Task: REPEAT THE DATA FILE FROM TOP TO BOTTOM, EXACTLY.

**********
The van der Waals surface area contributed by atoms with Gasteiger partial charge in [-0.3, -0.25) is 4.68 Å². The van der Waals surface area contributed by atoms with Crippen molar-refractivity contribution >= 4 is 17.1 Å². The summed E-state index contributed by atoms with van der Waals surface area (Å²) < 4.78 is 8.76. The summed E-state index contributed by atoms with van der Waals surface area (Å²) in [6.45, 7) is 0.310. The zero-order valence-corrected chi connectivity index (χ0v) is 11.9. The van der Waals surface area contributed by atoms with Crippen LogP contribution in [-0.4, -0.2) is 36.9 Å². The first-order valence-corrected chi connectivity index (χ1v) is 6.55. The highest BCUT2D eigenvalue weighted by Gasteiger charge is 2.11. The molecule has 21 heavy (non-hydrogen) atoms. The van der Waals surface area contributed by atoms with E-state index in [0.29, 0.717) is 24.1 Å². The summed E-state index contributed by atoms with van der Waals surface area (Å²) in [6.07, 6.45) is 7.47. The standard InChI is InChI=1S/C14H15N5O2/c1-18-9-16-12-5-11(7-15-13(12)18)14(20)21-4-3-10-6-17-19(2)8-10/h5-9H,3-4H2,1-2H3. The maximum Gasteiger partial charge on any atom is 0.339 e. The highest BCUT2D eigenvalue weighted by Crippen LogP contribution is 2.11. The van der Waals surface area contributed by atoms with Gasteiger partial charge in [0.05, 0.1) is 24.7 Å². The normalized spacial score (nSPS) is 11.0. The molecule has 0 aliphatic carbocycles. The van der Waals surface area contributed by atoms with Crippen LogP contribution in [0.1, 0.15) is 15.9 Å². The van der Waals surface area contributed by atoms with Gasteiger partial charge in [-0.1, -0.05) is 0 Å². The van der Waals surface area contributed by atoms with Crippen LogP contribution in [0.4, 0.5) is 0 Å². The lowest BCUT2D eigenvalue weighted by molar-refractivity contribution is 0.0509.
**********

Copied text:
The van der Waals surface area contributed by atoms with Gasteiger partial charge in [-0.3, -0.25) is 4.68 Å². The van der Waals surface area contributed by atoms with Crippen molar-refractivity contribution >= 4 is 17.1 Å². The summed E-state index contributed by atoms with van der Waals surface area (Å²) < 4.78 is 8.76. The summed E-state index contributed by atoms with van der Waals surface area (Å²) in [6.45, 7) is 0.310. The zero-order valence-corrected chi connectivity index (χ0v) is 11.9. The van der Waals surface area contributed by atoms with Crippen LogP contribution in [-0.4, -0.2) is 36.9 Å². The first-order valence-corrected chi connectivity index (χ1v) is 6.55. The highest BCUT2D eigenvalue weighted by Gasteiger charge is 2.11. The molecule has 21 heavy (non-hydrogen) atoms. The van der Waals surface area contributed by atoms with E-state index in [0.29, 0.717) is 24.1 Å². The summed E-state index contributed by atoms with van der Waals surface area (Å²) in [6.07, 6.45) is 7.47. The standard InChI is InChI=1S/C14H15N5O2/c1-18-9-16-12-5-11(7-15-13(12)18)14(20)21-4-3-10-6-17-19(2)8-10/h5-9H,3-4H2,1-2H3. The maximum Gasteiger partial charge on any atom is 0.339 e. The highest BCUT2D eigenvalue weighted by Crippen LogP contribution is 2.11. The van der Waals surface area contributed by atoms with Gasteiger partial charge in [0.05, 0.1) is 24.7 Å². The normalized spacial score (nSPS) is 11.0. The molecule has 0 aliphatic carbocycles. The van der Waals surface area contributed by atoms with Crippen LogP contribution in [0.1, 0.15) is 15.9 Å². The van der Waals surface area contributed by atoms with Gasteiger partial charge in [-0.1, -0.05) is 0 Å². The van der Waals surface area contributed by atoms with Crippen LogP contribution in [0.4, 0.5) is 0 Å². The lowest BCUT2D eigenvalue weighted by molar-refractivity contribution is 0.0509.